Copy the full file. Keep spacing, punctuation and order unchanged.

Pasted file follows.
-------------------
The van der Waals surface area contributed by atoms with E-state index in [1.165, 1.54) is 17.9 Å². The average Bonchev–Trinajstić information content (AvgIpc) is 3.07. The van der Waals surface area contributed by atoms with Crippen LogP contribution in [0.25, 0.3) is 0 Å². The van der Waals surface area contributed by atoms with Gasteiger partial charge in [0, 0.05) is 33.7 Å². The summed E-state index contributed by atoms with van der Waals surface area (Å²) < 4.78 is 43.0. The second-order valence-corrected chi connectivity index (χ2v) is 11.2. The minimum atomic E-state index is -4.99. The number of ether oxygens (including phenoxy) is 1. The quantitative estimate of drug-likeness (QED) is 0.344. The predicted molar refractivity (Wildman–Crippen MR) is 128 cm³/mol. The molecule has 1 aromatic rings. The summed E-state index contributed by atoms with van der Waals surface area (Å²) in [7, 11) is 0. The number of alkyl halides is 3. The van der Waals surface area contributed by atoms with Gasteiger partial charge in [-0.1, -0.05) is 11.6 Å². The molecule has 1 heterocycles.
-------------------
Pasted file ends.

The van der Waals surface area contributed by atoms with E-state index in [1.165, 1.54) is 17.9 Å². The average Bonchev–Trinajstić information content (AvgIpc) is 3.07. The van der Waals surface area contributed by atoms with Crippen LogP contribution in [0.25, 0.3) is 0 Å². The van der Waals surface area contributed by atoms with Gasteiger partial charge in [0, 0.05) is 33.7 Å². The summed E-state index contributed by atoms with van der Waals surface area (Å²) < 4.78 is 43.0. The second-order valence-corrected chi connectivity index (χ2v) is 11.2. The minimum atomic E-state index is -4.99. The number of ether oxygens (including phenoxy) is 1. The quantitative estimate of drug-likeness (QED) is 0.344. The predicted molar refractivity (Wildman–Crippen MR) is 128 cm³/mol. The molecule has 1 aromatic rings. The summed E-state index contributed by atoms with van der Waals surface area (Å²) in [7, 11) is 0. The number of alkyl halides is 3. The van der Waals surface area contributed by atoms with Gasteiger partial charge in [-0.1, -0.05) is 11.6 Å². The molecule has 1 heterocycles.